HOUSTON (AP) — Prosecutors face a tough road in their case against a former priest accused this week in the killing of a young Texas teacher and beauty queen nearly 56 years ago, according to legal experts.
John Bernard Feit, 83, remained in custody Friday in Phoenix following his indictment in South Texas' Hidalgo County for the murder of 25-year-old Irene Garza.
Feit had been considered a suspect in the past, and two fellow priests told authorities he confessed to them. But like many cold cases, this one will pose special difficulties stemming from decades-old evidence, a lack of DNA and the long delay in bringing charges.
"These are challenges that are not unsurmountable, but they are going to be looked at very carefully by the defense," said Philip Hilder, a Houston criminal defense attorney and former federal prosecutor.
Authorities allege the then-27-year-old Feit killed Garza on April 16, 1960, after hearing her confession at Sacred Heart Catholic Church in McAllen, where he was a priest.
Her body was found days later. An autopsy determined Garza, who was named Miss All South Texas Sweetheart 1958, had been raped while unconscious and was beaten and suffocated.
Feit's arrest Tuesday followed other investigations over the years, including a grand jury probe in 2004 that concluded there was insufficient evidence to charge him.
"We thought the whole thing was settled. This has been going on for 50 years now," said Matthias Feit, John Feit's 92-year-old brother.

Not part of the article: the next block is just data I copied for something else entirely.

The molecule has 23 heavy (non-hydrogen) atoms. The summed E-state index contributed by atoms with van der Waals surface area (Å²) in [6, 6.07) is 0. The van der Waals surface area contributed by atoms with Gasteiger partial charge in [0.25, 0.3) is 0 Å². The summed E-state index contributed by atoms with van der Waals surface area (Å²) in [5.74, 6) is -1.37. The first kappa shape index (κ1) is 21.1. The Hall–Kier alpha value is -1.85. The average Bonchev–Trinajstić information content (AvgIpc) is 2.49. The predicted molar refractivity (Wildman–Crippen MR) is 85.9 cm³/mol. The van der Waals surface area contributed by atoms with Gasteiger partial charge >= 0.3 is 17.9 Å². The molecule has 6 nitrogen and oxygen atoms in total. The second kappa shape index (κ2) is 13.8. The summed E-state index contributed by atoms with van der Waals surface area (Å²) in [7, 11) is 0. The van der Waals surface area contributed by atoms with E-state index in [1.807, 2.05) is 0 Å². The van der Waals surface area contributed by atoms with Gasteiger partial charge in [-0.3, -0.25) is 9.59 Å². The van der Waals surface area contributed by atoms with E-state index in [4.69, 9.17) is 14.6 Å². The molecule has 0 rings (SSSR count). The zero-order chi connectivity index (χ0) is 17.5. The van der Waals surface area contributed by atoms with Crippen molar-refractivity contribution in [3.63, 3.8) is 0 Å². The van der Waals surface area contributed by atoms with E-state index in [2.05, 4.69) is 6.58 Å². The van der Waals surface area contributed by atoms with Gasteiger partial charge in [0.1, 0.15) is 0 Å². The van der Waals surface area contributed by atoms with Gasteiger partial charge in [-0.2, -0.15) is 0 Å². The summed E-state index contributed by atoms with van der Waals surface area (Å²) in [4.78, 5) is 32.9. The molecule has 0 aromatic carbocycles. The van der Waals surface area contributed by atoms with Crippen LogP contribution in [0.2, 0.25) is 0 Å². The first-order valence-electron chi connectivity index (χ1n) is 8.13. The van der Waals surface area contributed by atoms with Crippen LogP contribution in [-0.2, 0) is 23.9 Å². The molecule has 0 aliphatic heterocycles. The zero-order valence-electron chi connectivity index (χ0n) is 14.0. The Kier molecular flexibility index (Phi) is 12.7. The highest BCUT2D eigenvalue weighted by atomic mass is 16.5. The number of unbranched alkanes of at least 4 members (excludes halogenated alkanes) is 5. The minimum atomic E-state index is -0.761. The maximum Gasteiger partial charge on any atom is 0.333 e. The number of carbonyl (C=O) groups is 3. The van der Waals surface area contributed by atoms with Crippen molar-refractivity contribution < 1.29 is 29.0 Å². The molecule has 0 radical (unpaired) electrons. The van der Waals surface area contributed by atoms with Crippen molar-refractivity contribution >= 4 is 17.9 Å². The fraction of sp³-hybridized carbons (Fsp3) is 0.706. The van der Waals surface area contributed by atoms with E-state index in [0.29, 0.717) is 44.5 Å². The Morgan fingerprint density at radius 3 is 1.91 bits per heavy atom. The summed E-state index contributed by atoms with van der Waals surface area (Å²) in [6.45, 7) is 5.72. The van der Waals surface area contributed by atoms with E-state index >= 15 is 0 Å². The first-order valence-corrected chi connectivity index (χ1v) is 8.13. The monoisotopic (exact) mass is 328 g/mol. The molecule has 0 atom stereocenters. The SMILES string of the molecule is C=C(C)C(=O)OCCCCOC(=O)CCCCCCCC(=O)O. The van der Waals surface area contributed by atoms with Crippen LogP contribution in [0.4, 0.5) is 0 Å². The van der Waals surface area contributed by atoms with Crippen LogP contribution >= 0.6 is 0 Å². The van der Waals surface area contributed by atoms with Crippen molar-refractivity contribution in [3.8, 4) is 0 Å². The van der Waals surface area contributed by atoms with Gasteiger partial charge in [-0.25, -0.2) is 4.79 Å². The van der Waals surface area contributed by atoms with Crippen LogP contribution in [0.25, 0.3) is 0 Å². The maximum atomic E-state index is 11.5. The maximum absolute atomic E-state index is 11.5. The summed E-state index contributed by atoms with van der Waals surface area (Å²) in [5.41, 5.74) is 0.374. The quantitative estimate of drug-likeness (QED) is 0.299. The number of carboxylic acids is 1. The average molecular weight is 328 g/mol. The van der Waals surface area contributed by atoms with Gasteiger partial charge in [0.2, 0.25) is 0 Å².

Matthias Feit, from Phoenix, said he did not know if his sibling had hired an attorney. Court records in Arizona did not list a lawyer for him.
John Feit has said he plans to fight extradition to Texas. While extradition is the first problem prosecutors will face, it probably will not be the most difficult one.
Hilder said prosecutors will have to confront concerns about the age of the evidence and how well it has been maintained. Some witnesses might be dead, and others may have dim memories.
Houston criminal defense attorney Grant Scheiner said the long delay in filing charges could raise concerns about whether the elderly Feit will be physically and mentally able to help in his defense.
"At some point, a case can become so old that it may be nearly impossible for a defendant to be able to put on a competent defense," he said.
Hidalgo County District Attorney Ricardo Rodriguez has declined to comment on what evidence was presented to the grand jury, saying in a statement that authorities would not elaborate until after the extradition process.
Rene Guerra, the former Hidalgo County district attorney who investigated the murder but never brought charges, said the lack of DNA evidence could also be a stumbling block.
"There's no DNA or anything like that we were aware of where they can say, 'Feit did it,'" Guerra, who was district attorney for more than 30 years before losing re-election in 2014, said in a telephone interview. Now retired, he lives in Edinburg, just north of McAllen.
When Guerra was still in office, Garza's family members and friends criticized his handling of the case, including the grand jury probe that failed to obtain an indictment. The case became an issue in the 2014 district attorney's race. Rodriguez promised that if elected, he would re-examine the case.
Scheiner said Feit's attorneys could point to the 2004 grand jury decision and argue that the new charge was brought "more for political expediency than the pursuit of justice."
Guerra maintains his prosecutors "served justice" when they took the case to a grand jury in 2004. He said all he wants now is a fair trial.
"I just want Hidalgo County justice to be done the right way," he said.
Associated Press Writer Terry Tang in Phoenix contributed to this report.
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